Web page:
Locust Point development scaled back

Developer notes opposition in the community

June 20, 2008|By Stephen Kiehl | Stephen Kiehl,Sun Reporter

An ambitious plan to expand the Tide Point development in Locust Point has been scaled back significantly in the face of community opposition, the developer told a city planning panel yesterday. The panel approved the plan, but it must clear other hurdles before ground is broken.

Struever Bros. Eccles & Rouse intends to build 129 townhouses, a seven-story building with 200,000 square feet of office and retail space, two parking garages, a museum and a building with 4,000 square feet of retail on the northern edge of Locust Point, near the Inner Harbor waterfront. Construction would take several years.

Community leaders said they are comfortable with this plan, which is a sharp departure from a proposal offered earlier this year. That plan called for a 15-story parking and residential building, two four-story apartment buildings, three four-story condominium buildings and 10,000 square feet of retail along Key Highway - plus the office building, garages and museum.

"We heard from the community that they were concerned not only about density but also about height," said Tim Pryor, a development director at Struever Bros. "We heard the community's message loud and clear."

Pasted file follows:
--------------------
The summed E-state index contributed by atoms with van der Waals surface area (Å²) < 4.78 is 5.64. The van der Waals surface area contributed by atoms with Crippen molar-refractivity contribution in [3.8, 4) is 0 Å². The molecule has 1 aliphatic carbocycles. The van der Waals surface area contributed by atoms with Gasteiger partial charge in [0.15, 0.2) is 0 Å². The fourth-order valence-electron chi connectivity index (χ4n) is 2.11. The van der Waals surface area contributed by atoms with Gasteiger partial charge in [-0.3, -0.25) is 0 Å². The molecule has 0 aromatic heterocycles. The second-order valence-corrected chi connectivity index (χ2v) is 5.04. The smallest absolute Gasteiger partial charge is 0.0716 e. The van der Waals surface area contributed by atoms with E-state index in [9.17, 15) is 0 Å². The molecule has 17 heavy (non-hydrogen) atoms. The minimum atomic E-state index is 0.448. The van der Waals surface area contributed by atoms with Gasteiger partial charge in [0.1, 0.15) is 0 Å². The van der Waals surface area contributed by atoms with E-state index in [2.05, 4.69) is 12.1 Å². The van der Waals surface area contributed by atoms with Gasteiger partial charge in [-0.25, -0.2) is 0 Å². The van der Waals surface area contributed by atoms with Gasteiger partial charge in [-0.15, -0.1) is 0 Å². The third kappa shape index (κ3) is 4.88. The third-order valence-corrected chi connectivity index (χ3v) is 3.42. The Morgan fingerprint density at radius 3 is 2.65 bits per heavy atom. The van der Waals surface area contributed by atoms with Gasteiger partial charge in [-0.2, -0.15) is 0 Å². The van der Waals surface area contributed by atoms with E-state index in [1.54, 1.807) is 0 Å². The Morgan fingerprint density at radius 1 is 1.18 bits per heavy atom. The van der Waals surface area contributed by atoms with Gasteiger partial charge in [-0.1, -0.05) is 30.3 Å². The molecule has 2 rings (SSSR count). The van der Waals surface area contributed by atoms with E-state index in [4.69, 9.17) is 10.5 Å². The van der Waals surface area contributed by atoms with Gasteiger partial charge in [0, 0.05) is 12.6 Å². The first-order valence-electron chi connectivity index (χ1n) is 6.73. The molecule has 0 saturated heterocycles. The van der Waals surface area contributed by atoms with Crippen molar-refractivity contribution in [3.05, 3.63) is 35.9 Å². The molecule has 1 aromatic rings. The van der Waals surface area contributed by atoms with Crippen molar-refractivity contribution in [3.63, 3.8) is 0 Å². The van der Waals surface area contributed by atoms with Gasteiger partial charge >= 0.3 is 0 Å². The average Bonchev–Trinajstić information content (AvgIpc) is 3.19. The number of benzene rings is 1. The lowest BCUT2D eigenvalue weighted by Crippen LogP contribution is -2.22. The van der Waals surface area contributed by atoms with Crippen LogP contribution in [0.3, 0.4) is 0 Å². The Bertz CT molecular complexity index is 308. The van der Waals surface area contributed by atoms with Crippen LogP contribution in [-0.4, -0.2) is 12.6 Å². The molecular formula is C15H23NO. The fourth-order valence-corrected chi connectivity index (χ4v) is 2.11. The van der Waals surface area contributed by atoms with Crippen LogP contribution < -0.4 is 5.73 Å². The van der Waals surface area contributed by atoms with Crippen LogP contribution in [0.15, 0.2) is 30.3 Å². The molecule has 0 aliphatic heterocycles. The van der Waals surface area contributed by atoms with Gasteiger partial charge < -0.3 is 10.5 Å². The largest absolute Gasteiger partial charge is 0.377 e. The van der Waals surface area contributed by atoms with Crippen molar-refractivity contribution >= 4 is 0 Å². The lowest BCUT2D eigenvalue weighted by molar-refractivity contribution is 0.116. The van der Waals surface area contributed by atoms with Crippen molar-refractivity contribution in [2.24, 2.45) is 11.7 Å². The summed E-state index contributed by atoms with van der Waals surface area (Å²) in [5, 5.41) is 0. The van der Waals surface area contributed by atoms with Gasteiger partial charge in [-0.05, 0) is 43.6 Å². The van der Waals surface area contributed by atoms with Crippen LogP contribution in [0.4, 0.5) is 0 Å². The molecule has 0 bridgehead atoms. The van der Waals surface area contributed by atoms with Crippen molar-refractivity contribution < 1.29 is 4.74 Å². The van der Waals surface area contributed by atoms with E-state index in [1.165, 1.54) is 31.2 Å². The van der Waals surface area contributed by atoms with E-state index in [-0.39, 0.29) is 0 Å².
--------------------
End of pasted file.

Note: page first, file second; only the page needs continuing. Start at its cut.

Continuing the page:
The plans were revised during multiple meetings with the community over the past few months.

A 2004 Locust Point master plan adopted by the city estimated that a full build-out of the South Baltimore neighborhood would mean about 820 new housing units. The neighborhood will be approaching that figure when Struever's new townhouses are combined with the 228 upscale condominiums expected to go on sale this summer at Silo Point, a former grain elevator, and the 248 residential units planned for McHenry Row, site of the former Chesapeake Paperboard Co.

Struever officials said the reduction in plans is not in response to the slowdown in the housing market. But Pryor told city officials that not all the townhouses would be built at once, partly because of the real estate market.

"We don't think the neighborhood could support that," he said. "We'll phase them in over a few years."

The revised plan won approval from the city's Urban Design and Architecture Review Panel yesterday but still must go through the Planning Commission and City Council.

Planning Director Douglas B. McCoach III said he would like to see the height of the parking garage reduced. Panel members also suggested using the roof of the garage in a way that would benefit the community, such as basketball courts or solar panels.

"You've taken great steps at knitting the fabric of Locust Point back together," McCoach told the developer. Struever Bros. said it has no plans for further development in Locust Point beyond this project.

stephen.kiehl@baltsun.com

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